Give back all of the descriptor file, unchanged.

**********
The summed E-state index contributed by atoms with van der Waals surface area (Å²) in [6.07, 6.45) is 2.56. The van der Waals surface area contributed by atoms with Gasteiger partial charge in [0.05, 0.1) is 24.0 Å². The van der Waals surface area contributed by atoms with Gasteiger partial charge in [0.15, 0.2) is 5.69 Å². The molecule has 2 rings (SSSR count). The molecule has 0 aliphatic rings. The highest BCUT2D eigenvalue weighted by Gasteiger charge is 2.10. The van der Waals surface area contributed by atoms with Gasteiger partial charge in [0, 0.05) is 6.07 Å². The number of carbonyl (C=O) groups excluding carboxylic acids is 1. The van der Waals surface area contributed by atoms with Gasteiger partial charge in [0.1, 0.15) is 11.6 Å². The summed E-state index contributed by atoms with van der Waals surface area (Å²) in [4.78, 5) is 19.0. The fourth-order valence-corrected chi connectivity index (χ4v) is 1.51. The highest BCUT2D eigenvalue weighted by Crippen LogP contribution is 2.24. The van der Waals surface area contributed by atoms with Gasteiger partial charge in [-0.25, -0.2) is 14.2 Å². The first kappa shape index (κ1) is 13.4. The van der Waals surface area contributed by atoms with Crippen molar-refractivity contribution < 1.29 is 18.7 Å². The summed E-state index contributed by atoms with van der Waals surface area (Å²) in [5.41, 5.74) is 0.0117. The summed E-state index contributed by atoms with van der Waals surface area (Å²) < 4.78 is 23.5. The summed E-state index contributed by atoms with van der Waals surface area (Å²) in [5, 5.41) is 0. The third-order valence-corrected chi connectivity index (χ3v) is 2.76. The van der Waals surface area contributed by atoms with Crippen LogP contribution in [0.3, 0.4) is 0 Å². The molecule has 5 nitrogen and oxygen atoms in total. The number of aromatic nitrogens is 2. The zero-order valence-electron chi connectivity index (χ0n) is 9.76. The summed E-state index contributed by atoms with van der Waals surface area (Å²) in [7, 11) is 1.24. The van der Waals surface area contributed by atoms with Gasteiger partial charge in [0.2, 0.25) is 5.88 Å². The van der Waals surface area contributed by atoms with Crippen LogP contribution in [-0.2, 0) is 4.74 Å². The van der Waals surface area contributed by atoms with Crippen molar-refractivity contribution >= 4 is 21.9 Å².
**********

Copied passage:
The summed E-state index contributed by atoms with van der Waals surface area (Å²) in [6.07, 6.45) is 2.56. The van der Waals surface area contributed by atoms with Gasteiger partial charge in [0.05, 0.1) is 24.0 Å². The van der Waals surface area contributed by atoms with Gasteiger partial charge in [0.15, 0.2) is 5.69 Å². The molecule has 2 rings (SSSR count). The molecule has 0 aliphatic rings. The highest BCUT2D eigenvalue weighted by Gasteiger charge is 2.10. The van der Waals surface area contributed by atoms with Gasteiger partial charge in [0, 0.05) is 6.07 Å². The number of carbonyl (C=O) groups excluding carboxylic acids is 1. The van der Waals surface area contributed by atoms with Gasteiger partial charge in [0.1, 0.15) is 11.6 Å². The summed E-state index contributed by atoms with van der Waals surface area (Å²) in [4.78, 5) is 19.0. The fourth-order valence-corrected chi connectivity index (χ4v) is 1.51. The highest BCUT2D eigenvalue weighted by Crippen LogP contribution is 2.24. The van der Waals surface area contributed by atoms with Gasteiger partial charge in [-0.25, -0.2) is 14.2 Å². The first kappa shape index (κ1) is 13.4. The van der Waals surface area contributed by atoms with Crippen molar-refractivity contribution < 1.29 is 18.7 Å². The summed E-state index contributed by atoms with van der Waals surface area (Å²) in [5.41, 5.74) is 0.0117. The summed E-state index contributed by atoms with van der Waals surface area (Å²) < 4.78 is 23.5. The summed E-state index contributed by atoms with van der Waals surface area (Å²) in [5, 5.41) is 0. The third-order valence-corrected chi connectivity index (χ3v) is 2.76. The van der Waals surface area contributed by atoms with Crippen LogP contribution in [0.3, 0.4) is 0 Å². The molecule has 5 nitrogen and oxygen atoms in total. The number of aromatic nitrogens is 2. The zero-order valence-electron chi connectivity index (χ0n) is 9.76. The summed E-state index contributed by atoms with van der Waals surface area (Å²) in [7, 11) is 1.24. The van der Waals surface area contributed by atoms with Gasteiger partial charge in [0.2, 0.25) is 5.88 Å². The van der Waals surface area contributed by atoms with Crippen LogP contribution in [-0.2, 0) is 4.74 Å². The van der Waals surface area contributed by atoms with Crippen molar-refractivity contribution >= 4 is 21.9 Å².